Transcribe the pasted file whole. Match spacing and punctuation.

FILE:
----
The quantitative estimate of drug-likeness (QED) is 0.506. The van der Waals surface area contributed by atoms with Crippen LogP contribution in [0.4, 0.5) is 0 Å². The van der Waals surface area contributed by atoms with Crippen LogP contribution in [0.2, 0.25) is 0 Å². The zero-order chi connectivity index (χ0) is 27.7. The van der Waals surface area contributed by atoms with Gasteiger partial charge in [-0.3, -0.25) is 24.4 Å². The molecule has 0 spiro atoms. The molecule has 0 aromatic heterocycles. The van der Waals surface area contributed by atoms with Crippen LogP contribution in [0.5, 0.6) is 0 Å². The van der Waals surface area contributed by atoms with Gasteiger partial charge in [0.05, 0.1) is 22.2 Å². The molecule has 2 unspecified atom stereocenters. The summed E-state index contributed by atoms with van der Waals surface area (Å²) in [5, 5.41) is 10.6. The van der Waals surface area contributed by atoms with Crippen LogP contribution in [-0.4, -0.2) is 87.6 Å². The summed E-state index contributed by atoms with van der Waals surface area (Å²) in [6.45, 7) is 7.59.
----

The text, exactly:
The quantitative estimate of drug-likeness (QED) is 0.506. The van der Waals surface area contributed by atoms with Crippen LogP contribution in [0.4, 0.5) is 0 Å². The van der Waals surface area contributed by atoms with Crippen LogP contribution in [0.2, 0.25) is 0 Å². The zero-order chi connectivity index (χ0) is 27.7. The van der Waals surface area contributed by atoms with Gasteiger partial charge in [-0.3, -0.25) is 24.4 Å². The molecule has 0 spiro atoms. The molecule has 0 aromatic heterocycles. The van der Waals surface area contributed by atoms with Crippen LogP contribution in [0.5, 0.6) is 0 Å². The van der Waals surface area contributed by atoms with Gasteiger partial charge in [0.05, 0.1) is 22.2 Å². The molecule has 2 unspecified atom stereocenters. The summed E-state index contributed by atoms with van der Waals surface area (Å²) in [5, 5.41) is 10.6. The van der Waals surface area contributed by atoms with Crippen LogP contribution in [-0.4, -0.2) is 87.6 Å². The summed E-state index contributed by atoms with van der Waals surface area (Å²) in [6.45, 7) is 7.59.